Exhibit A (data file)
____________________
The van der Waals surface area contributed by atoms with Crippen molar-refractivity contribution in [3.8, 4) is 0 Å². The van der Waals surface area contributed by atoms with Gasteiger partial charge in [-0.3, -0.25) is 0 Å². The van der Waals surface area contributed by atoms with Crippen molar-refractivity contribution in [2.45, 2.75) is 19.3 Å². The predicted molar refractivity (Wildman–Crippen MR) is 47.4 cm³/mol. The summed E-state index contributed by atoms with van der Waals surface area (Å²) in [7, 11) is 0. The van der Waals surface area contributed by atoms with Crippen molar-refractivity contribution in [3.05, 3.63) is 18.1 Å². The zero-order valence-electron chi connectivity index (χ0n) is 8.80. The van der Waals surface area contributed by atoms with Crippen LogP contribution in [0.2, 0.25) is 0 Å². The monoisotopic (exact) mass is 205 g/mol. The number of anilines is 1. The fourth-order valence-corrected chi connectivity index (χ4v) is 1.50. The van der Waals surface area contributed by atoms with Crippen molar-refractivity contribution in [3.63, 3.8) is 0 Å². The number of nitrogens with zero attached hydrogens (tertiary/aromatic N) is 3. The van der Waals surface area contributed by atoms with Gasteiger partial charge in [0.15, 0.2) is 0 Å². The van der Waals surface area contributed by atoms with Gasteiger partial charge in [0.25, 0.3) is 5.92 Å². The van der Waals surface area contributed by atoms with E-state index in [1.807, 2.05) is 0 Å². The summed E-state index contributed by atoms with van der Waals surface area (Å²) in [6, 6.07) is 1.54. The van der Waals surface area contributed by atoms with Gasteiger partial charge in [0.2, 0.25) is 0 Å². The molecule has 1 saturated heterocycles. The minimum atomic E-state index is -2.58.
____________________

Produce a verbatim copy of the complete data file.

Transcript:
The van der Waals surface area contributed by atoms with Crippen molar-refractivity contribution in [3.8, 4) is 0 Å². The van der Waals surface area contributed by atoms with Gasteiger partial charge in [-0.3, -0.25) is 0 Å². The van der Waals surface area contributed by atoms with Crippen molar-refractivity contribution in [2.45, 2.75) is 19.3 Å². The predicted molar refractivity (Wildman–Crippen MR) is 47.4 cm³/mol. The summed E-state index contributed by atoms with van der Waals surface area (Å²) in [7, 11) is 0. The van der Waals surface area contributed by atoms with Crippen molar-refractivity contribution in [3.05, 3.63) is 18.1 Å². The zero-order valence-electron chi connectivity index (χ0n) is 8.80. The van der Waals surface area contributed by atoms with Crippen LogP contribution in [0.2, 0.25) is 0 Å². The monoisotopic (exact) mass is 205 g/mol. The number of anilines is 1. The fourth-order valence-corrected chi connectivity index (χ4v) is 1.50. The van der Waals surface area contributed by atoms with Crippen molar-refractivity contribution in [3.63, 3.8) is 0 Å². The number of nitrogens with zero attached hydrogens (tertiary/aromatic N) is 3. The van der Waals surface area contributed by atoms with Gasteiger partial charge in [0.15, 0.2) is 0 Å². The van der Waals surface area contributed by atoms with Gasteiger partial charge in [0.25, 0.3) is 5.92 Å². The van der Waals surface area contributed by atoms with E-state index in [1.807, 2.05) is 0 Å². The summed E-state index contributed by atoms with van der Waals surface area (Å²) in [6, 6.07) is 1.54. The van der Waals surface area contributed by atoms with Gasteiger partial charge in [0.2, 0.25) is 0 Å². The molecule has 1 saturated heterocycles. The minimum atomic E-state index is -2.58.